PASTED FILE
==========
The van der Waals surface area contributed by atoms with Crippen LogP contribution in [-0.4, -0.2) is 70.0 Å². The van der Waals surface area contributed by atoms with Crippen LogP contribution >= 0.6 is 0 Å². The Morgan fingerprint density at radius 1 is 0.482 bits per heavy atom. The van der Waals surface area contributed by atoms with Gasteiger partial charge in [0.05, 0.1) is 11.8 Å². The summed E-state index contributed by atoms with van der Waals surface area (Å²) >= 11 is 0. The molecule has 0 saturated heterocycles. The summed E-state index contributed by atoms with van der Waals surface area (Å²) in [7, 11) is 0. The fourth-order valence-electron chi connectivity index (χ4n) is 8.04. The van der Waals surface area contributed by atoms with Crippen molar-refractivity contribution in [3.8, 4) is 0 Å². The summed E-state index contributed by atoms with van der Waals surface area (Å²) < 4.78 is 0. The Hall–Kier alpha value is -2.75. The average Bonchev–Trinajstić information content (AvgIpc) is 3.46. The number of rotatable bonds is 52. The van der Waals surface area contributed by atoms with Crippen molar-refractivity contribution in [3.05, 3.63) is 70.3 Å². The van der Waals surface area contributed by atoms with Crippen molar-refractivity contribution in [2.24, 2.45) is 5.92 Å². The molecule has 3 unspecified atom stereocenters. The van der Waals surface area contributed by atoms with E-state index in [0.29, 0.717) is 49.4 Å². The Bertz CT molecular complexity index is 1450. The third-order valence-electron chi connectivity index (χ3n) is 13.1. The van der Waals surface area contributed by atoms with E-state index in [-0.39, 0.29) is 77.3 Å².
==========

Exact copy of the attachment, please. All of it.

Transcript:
The van der Waals surface area contributed by atoms with Crippen LogP contribution in [-0.4, -0.2) is 70.0 Å². The van der Waals surface area contributed by atoms with Crippen LogP contribution >= 0.6 is 0 Å². The Morgan fingerprint density at radius 1 is 0.482 bits per heavy atom. The van der Waals surface area contributed by atoms with Gasteiger partial charge in [0.05, 0.1) is 11.8 Å². The summed E-state index contributed by atoms with van der Waals surface area (Å²) >= 11 is 0. The molecule has 0 saturated heterocycles. The summed E-state index contributed by atoms with van der Waals surface area (Å²) in [7, 11) is 0. The fourth-order valence-electron chi connectivity index (χ4n) is 8.04. The van der Waals surface area contributed by atoms with Crippen molar-refractivity contribution in [3.8, 4) is 0 Å². The summed E-state index contributed by atoms with van der Waals surface area (Å²) < 4.78 is 0. The Hall–Kier alpha value is -2.75. The average Bonchev–Trinajstić information content (AvgIpc) is 3.46. The number of rotatable bonds is 52. The van der Waals surface area contributed by atoms with Crippen molar-refractivity contribution in [3.05, 3.63) is 70.3 Å². The van der Waals surface area contributed by atoms with Crippen molar-refractivity contribution in [2.24, 2.45) is 5.92 Å². The molecule has 3 unspecified atom stereocenters. The van der Waals surface area contributed by atoms with E-state index in [0.29, 0.717) is 49.4 Å². The Bertz CT molecular complexity index is 1450. The third-order valence-electron chi connectivity index (χ3n) is 13.1. The van der Waals surface area contributed by atoms with E-state index in [-0.39, 0.29) is 77.3 Å².